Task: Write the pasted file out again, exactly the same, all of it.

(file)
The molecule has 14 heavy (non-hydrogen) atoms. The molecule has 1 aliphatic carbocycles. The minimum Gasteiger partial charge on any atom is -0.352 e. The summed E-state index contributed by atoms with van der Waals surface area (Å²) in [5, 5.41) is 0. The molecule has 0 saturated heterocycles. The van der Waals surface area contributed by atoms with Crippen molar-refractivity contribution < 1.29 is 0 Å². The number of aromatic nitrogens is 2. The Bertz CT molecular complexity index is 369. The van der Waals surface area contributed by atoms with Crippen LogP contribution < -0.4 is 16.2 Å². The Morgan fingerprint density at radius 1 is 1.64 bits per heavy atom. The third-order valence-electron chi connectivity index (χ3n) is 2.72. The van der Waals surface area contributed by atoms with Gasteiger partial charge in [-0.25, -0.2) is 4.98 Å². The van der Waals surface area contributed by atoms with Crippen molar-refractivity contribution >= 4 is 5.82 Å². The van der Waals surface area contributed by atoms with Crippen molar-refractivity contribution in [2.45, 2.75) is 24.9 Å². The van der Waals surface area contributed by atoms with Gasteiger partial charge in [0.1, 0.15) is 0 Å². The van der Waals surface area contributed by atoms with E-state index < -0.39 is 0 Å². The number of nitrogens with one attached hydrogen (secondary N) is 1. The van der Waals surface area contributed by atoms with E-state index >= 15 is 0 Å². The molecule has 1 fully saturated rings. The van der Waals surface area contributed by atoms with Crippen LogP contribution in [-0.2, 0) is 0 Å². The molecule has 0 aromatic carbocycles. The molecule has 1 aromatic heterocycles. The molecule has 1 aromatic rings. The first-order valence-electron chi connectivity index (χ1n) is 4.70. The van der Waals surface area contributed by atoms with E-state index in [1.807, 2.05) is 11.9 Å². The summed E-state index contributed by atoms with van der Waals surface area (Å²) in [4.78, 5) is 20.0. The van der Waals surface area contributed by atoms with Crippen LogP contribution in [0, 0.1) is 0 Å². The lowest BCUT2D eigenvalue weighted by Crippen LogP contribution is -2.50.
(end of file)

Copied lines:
The molecule has 14 heavy (non-hydrogen) atoms. The molecule has 1 aliphatic carbocycles. The minimum Gasteiger partial charge on any atom is -0.352 e. The summed E-state index contributed by atoms with van der Waals surface area (Å²) in [5, 5.41) is 0. The molecule has 0 saturated heterocycles. The van der Waals surface area contributed by atoms with Crippen molar-refractivity contribution < 1.29 is 0 Å². The number of aromatic nitrogens is 2. The Bertz CT molecular complexity index is 369. The van der Waals surface area contributed by atoms with Crippen LogP contribution < -0.4 is 16.2 Å². The Morgan fingerprint density at radius 1 is 1.64 bits per heavy atom. The third-order valence-electron chi connectivity index (χ3n) is 2.72. The van der Waals surface area contributed by atoms with Gasteiger partial charge in [-0.25, -0.2) is 4.98 Å². The van der Waals surface area contributed by atoms with Crippen molar-refractivity contribution >= 4 is 5.82 Å². The van der Waals surface area contributed by atoms with Crippen molar-refractivity contribution in [2.45, 2.75) is 24.9 Å². The van der Waals surface area contributed by atoms with Gasteiger partial charge in [0.1, 0.15) is 0 Å². The van der Waals surface area contributed by atoms with E-state index < -0.39 is 0 Å². The number of nitrogens with one attached hydrogen (secondary N) is 1. The van der Waals surface area contributed by atoms with E-state index >= 15 is 0 Å². The molecule has 1 fully saturated rings. The van der Waals surface area contributed by atoms with Crippen LogP contribution in [-0.2, 0) is 0 Å². The molecule has 0 aromatic carbocycles. The molecule has 1 aromatic heterocycles. The molecule has 1 aromatic rings. The first-order valence-electron chi connectivity index (χ1n) is 4.70. The van der Waals surface area contributed by atoms with E-state index in [1.807, 2.05) is 11.9 Å². The summed E-state index contributed by atoms with van der Waals surface area (Å²) in [4.78, 5) is 20.0. The van der Waals surface area contributed by atoms with Crippen LogP contribution in [0, 0.1) is 0 Å². The lowest BCUT2D eigenvalue weighted by Crippen LogP contribution is -2.50.